Unfortunately, I missed part of his introductory talk, but did get back to the class in time to hear about how shitakes were considered extremely valuable by the ancient Japanese.
Maybe it was morels he was talking about. Certainly, when the class found out that we actually have morels right here, growing wild in my back yard, they were astounded. “You mean you’d tell people?!” one woman said, as if she might come steal them in the night.
Here’s the first ones we found.
Nathan had spotted this cluster a few days prior to the workshop. Hard to see, unless you know what you’re looking for. He said he’d never seen a morel growing in rocks and gravel like that. Then he looked up, and said, “Aha! Growing near an oak tree. That’s what morels like to do, grow under dying oak trees” (which this one is, though “not too bad yet”, he pronounced). They also like elm trees, and there was also an elm tree in their vicinity.
The day of the workshop, his four-year old daughter Lulu, equally perceptive, spotted more morels, growing under flowers, also near the oak and elm trees.
Meanwhile, he said, the main part of this workshop is to drill holes for plugs which have the spores of the mushrooms in them.
You want to get the hole exactly the same length as the plug, and fit tightly, then paint the top with wax. Do them a few inches apart all over the oak log. Make sure you pick a log that’s somewhat moist (i.e., not too long dead), and still has its bark. The mycellium grows throughout the log, spreading out from the plugs, and only then fruiting.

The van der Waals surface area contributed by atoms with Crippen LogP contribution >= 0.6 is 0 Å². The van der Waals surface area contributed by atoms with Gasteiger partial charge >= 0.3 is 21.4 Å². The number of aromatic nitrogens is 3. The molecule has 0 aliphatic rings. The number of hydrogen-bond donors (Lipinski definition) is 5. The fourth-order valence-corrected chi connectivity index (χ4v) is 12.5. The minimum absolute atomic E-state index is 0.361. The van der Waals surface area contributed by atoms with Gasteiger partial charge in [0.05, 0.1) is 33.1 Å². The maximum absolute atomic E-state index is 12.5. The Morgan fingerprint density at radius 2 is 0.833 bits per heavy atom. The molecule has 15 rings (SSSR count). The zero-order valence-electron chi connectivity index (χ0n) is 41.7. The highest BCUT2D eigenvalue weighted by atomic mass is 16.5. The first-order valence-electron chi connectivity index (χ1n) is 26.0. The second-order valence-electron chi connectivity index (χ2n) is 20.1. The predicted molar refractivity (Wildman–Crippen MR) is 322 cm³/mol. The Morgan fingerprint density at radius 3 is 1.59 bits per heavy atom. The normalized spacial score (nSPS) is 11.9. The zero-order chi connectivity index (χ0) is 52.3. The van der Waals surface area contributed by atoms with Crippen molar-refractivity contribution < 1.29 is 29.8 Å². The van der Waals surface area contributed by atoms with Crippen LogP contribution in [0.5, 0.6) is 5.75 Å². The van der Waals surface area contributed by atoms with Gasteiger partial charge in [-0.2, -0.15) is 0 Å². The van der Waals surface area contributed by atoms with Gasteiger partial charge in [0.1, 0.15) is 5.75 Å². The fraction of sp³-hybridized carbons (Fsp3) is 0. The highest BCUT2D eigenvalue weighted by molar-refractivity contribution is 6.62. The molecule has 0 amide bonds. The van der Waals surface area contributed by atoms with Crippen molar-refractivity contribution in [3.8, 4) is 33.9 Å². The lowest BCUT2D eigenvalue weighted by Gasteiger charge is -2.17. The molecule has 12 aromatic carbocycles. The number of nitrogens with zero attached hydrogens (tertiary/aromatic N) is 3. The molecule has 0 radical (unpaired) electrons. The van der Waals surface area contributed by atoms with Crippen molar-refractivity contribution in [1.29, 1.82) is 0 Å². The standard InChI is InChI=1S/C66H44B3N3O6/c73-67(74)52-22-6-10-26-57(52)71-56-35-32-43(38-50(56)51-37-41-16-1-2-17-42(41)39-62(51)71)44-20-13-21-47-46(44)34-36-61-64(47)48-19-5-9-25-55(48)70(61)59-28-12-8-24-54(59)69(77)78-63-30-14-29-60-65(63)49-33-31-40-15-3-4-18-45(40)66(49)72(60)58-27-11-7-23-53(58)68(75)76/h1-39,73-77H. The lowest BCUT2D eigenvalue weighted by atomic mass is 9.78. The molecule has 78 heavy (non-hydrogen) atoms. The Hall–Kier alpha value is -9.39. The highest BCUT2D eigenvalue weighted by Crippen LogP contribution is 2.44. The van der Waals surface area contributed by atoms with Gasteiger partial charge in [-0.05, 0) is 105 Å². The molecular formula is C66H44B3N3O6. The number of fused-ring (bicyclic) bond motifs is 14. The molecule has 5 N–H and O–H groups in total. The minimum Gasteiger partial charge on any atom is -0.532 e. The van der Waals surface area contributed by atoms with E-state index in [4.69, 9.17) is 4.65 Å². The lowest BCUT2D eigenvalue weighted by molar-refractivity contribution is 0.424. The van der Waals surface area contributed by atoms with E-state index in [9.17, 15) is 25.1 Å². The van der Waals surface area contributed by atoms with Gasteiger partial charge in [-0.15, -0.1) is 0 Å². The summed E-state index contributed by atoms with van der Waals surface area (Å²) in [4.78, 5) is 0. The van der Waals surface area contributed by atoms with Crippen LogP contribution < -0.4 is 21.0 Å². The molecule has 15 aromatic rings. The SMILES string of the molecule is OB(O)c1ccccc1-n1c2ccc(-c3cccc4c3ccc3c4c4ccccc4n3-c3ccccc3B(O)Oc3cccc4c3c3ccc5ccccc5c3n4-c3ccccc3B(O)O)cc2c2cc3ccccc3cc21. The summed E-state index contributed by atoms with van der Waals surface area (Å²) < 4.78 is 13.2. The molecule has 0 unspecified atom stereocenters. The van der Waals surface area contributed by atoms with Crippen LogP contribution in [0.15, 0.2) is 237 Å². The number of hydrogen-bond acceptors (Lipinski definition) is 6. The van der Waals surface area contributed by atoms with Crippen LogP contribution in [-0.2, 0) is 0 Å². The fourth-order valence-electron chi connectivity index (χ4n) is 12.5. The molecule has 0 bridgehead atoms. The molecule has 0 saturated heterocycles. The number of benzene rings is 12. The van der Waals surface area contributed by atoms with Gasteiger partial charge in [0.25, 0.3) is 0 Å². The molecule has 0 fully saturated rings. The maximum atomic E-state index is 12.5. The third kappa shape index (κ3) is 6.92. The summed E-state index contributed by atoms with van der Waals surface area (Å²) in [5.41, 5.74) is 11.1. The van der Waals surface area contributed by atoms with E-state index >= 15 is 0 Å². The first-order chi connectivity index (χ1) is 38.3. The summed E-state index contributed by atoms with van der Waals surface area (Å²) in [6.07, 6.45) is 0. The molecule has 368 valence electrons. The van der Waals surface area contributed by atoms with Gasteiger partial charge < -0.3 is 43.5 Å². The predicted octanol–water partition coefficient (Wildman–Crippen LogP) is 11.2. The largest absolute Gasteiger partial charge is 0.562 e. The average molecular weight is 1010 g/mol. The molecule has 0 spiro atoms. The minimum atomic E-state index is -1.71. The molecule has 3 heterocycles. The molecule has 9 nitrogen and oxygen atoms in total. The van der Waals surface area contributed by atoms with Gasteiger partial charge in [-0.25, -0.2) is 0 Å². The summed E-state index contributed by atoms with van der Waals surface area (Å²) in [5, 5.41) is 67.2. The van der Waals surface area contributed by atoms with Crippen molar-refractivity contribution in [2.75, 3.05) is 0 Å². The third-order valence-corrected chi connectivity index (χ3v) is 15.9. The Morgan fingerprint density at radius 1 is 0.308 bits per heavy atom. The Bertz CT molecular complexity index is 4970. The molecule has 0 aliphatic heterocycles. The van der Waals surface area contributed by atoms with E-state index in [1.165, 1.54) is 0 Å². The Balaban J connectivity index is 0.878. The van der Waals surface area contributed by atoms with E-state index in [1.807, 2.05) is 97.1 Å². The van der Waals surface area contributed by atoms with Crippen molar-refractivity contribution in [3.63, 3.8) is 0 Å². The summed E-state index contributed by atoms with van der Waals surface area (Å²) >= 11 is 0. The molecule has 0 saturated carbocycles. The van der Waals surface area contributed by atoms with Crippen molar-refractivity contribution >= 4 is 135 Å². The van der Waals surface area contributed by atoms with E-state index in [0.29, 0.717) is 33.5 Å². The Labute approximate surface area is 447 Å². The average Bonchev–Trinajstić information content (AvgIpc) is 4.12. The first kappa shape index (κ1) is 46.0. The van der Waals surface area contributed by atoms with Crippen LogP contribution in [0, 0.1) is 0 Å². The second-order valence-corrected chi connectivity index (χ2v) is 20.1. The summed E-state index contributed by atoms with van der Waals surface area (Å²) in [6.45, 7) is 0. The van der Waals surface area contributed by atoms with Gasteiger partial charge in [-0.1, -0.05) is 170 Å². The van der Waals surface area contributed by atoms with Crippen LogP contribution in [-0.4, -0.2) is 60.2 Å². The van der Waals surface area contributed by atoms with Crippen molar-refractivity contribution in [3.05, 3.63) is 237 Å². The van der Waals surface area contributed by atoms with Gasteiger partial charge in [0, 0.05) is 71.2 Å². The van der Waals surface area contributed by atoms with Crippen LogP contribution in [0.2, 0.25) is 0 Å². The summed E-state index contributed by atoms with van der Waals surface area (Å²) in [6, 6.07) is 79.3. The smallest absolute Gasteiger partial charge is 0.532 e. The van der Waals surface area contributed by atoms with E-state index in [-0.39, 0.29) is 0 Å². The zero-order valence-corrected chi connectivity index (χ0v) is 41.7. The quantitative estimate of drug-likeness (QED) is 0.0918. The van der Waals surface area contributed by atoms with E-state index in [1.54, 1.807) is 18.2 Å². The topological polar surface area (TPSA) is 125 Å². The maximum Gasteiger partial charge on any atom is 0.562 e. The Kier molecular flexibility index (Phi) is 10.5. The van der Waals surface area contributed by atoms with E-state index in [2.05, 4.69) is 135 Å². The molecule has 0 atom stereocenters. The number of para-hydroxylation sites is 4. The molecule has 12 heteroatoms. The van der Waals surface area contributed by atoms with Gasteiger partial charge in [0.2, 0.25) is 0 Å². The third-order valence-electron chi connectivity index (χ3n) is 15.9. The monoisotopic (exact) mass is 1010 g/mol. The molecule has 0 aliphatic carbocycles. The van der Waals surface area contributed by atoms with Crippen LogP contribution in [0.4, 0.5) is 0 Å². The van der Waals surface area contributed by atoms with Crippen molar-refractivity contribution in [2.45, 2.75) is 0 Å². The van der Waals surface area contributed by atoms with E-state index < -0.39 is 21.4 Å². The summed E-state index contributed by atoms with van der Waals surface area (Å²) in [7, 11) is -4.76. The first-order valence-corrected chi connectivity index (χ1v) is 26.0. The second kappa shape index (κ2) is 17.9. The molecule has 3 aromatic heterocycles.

You can pretty much figure that one inch equals one year, i.e. if a log is five inches in diameter, then it will have five years of life growing mushrooms. You have to balance the length of time it will fruit with how much the log weighs, however, since you may have to move it around to keep it wet enough for the spores to continue to grow. Store the log in a shady spot.
Unfortunately, I didn’t get a picture of the spore plugs. But here’s a finished log, with the spores plugs in and their tops waxed. Note also the venetian blind marker, telling when the log was impregnated with spores, which, by the way, take about nine months to fruit. If you want continuous mushrooms, then start logs about one month apart and label them according to date.
. . . then, per Nathan’s instructions, split them lengthwise in two, soaked them in salt water for 30 minutes, then fried them in butter and garlic (lemon juice would have been another welcome addition).
Yum! By 4 p.m. we were done. Everyone went home with a full stomach of that wonderful wild, earthy mushroom taste and a newly pregnant log.